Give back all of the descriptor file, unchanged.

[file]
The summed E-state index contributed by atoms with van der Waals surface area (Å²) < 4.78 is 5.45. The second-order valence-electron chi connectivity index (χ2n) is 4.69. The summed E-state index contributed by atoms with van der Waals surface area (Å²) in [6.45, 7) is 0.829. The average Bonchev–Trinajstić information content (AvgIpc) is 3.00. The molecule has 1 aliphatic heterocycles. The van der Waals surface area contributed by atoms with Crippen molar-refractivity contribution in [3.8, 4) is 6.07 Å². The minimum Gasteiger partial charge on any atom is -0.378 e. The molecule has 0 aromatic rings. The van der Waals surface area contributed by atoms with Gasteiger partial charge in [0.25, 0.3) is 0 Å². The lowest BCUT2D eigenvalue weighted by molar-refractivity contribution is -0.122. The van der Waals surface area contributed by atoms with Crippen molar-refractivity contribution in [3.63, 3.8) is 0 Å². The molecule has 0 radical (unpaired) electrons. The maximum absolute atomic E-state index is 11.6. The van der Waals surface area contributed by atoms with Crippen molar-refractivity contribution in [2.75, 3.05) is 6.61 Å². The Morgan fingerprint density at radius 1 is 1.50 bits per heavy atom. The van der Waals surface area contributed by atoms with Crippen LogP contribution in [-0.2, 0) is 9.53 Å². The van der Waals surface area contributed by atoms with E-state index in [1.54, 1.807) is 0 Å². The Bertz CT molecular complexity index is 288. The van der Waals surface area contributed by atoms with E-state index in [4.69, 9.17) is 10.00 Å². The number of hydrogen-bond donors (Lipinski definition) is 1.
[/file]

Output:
The summed E-state index contributed by atoms with van der Waals surface area (Å²) < 4.78 is 5.45. The second-order valence-electron chi connectivity index (χ2n) is 4.69. The summed E-state index contributed by atoms with van der Waals surface area (Å²) in [6.45, 7) is 0.829. The average Bonchev–Trinajstić information content (AvgIpc) is 3.00. The molecule has 1 aliphatic heterocycles. The van der Waals surface area contributed by atoms with Crippen molar-refractivity contribution in [3.8, 4) is 6.07 Å². The minimum Gasteiger partial charge on any atom is -0.378 e. The molecule has 0 aromatic rings. The van der Waals surface area contributed by atoms with Gasteiger partial charge in [0.25, 0.3) is 0 Å². The lowest BCUT2D eigenvalue weighted by molar-refractivity contribution is -0.122. The van der Waals surface area contributed by atoms with Crippen molar-refractivity contribution in [3.63, 3.8) is 0 Å². The molecule has 0 radical (unpaired) electrons. The maximum absolute atomic E-state index is 11.6. The van der Waals surface area contributed by atoms with Crippen molar-refractivity contribution in [2.75, 3.05) is 6.61 Å². The Morgan fingerprint density at radius 1 is 1.50 bits per heavy atom. The van der Waals surface area contributed by atoms with Crippen LogP contribution in [-0.2, 0) is 9.53 Å². The van der Waals surface area contributed by atoms with E-state index in [1.54, 1.807) is 0 Å². The Bertz CT molecular complexity index is 288. The van der Waals surface area contributed by atoms with E-state index in [4.69, 9.17) is 10.00 Å². The number of hydrogen-bond donors (Lipinski definition) is 1.